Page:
Blog: Automation and Coverage Part II

Last week posted a blog entry on automation and coverage, in which I questioned the usefulness of trying to cover “everything” with automated tests, comparing them to the CCTV cameras that are in use all over the place, but especially in Britain. Despite the limitations of such schemes, there might also be some useful aspects. What might they be?

  • For certain areas that we decide to cover with a camera, like public streets or open squares, we won’t necessarily need to monitor all of the images all the time, but if the data were stored, we could review it—especially after trouble had occurred—to try to find out what went wrong and who the instigators were. This is like a continuous logging system for a program under test.
  • For places that are hidden or potentially dangerous, like subway underpasses, we might want to set up a motion-activated camera. This is like an event-based logging system, in which we record some aspect of the system state based on some occurrence that we anticipate.
  • For high-traffic areas like urban highways, where we want to direct lots of attention about the flow of vehicles, it might be a good idea to set up a number of cameras and monitors at various points on the roadway, and cycle through the images every few seconds. Even if we don’t see the incident as it happens, CCTVs allow us to spot trouble fairly shortly after it happens, since traffic will tend to change its behaviour, typically bunching up behind a blockage. Sophisticated cameras would allow us to pan and zoom, inspecting the specific nature of the blockage, and will help us determine how to respond. This another form of logging, more like polling. We can perhaps combine it with probes or indentifiers on the data to make it easy for us to follow a record or data packet that attracts our interest.
  • The same kind of cameras can follow and monitor the (mis)behaviour of drivers, such as those who are blatantly speeding or breaking the rules. This is like a monitor that allows us to track the progress of a particular data set through an application.
  • We can set up a particular camera at a particular interface that allows us to stop traffic and alter it or its behaviour in some way before we send it on. I think of tools like Burp Proxy or Fiddler in this way.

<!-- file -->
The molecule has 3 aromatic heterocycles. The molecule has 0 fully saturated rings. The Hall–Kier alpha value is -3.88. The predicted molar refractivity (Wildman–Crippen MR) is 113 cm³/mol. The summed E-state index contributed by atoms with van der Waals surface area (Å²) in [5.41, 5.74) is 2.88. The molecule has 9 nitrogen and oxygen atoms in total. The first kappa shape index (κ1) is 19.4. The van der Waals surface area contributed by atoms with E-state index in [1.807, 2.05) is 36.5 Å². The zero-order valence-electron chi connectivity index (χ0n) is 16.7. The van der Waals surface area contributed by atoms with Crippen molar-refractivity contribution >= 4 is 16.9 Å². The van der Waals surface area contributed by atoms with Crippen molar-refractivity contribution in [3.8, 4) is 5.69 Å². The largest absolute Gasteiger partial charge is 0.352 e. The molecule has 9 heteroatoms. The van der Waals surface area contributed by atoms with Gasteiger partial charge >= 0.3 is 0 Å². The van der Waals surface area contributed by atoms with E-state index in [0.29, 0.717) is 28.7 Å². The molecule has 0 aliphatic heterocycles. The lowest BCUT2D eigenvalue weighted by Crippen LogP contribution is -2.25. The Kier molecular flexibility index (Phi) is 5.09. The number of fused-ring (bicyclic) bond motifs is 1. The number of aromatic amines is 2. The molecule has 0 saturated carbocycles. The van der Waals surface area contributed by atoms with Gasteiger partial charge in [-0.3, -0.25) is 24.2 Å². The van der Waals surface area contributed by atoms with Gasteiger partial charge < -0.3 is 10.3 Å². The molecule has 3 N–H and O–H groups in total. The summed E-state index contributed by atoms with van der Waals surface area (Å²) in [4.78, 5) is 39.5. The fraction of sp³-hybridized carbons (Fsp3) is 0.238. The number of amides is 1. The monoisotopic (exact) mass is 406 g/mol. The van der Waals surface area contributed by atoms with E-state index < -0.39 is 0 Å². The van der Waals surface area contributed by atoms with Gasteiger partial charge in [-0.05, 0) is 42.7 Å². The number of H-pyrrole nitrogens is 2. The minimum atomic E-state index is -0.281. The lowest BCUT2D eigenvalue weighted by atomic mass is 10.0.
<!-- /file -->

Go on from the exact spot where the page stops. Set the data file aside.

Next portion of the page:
• In the last few years, more and more people have obtained portable cameras and camera phones; most of those devices do video, too. See something interesting as you’re testing? Use a literal camera, an inexpensive point-and-shoot model, to record some aspect of your activities as you’re testing, or as you fill up a white board or a set of post-it notes during a meeting.
  • Tourists and amateur newshounds, on the spot as an event occurs, can often take pictures that later turn out to be valuable. A tester can take advantage of the data capture tools that the operating system provides. Windows Vista comes with the Snipping Tool, and previous versions of Widows include Print-Screen (to print the screen to the printer), Shift-Print-Screen (to place a copy of the entire screen on the Widows clipboard), and Alt-Print-Screen (to place the topmost window of the screen on the clipboard.) Since these tools are readily available, it’s as though everyone had a camera of his or her own.
  • A real video camera, or a screen recording tool like BBST Assistant, can allow you to record the actions of an end-user as he or she works her way through the application.
  • Many applications allow you to go forwards and backwards. See if you can get your application into a tangled state by performing activities, backtracking with Ctrl-Z, and then perform the activities again, the same way or with variation. Then backtrack again. Then do it again, perhaps brancing to a different point. Set up a monitor of some kind to help you record and observe what happens. The idea is to get the application to get confused and to tie itself in knots.
  • Ask the programmers about the built-in error checking in the program, and ask if the error -checking routine logs its actions, perhaps by a configuration switch.
  • A program can be instrumented to provide interfaces to coverage tools, or to requirement tools such as Fitnesse. Not only can you get a shapshot of results from the running program, but you can do it again and again.
  • Psychologists often put the patient in a room with a one-way mirror with a camera behind it, maybe hooking some electrodes up to his skull, and interview him or merely watch his behaviour. A debugger is a kind of equivalent of this approach.
  • When there’s an important event happening, news stations send television crews to record and report. Sometimes that footage is helpful in determining what’s going on, but note that the film crew is constantly making choices about where to place the cameras and what to observe. That is, every observation is a subjective observation at some level.
  • Note that the television show or movie that you see is typically the product of extensive preparation, rehearsal, gobs of technical equipment, and sophisticated editing. If you choose to automate and record everything you will generate a lot of stuff that will end up on the cutting room floor. Who gets to do the editing?

These are just a few examples; I’m sure you’ll come up with many more (and they’re welcome here). Note the kind of automation that I’ve been talking about here involves little to no direct, continuous control or monitoring people, and note that most of the approaches can help to reduce dependence on elaborate prescriptive or retrospective documentation. Not all of these approaches will fit your context, but there are several here that might. The idea is not to adopt them all, but to consider one or more possibilities that might be helpful in your context.

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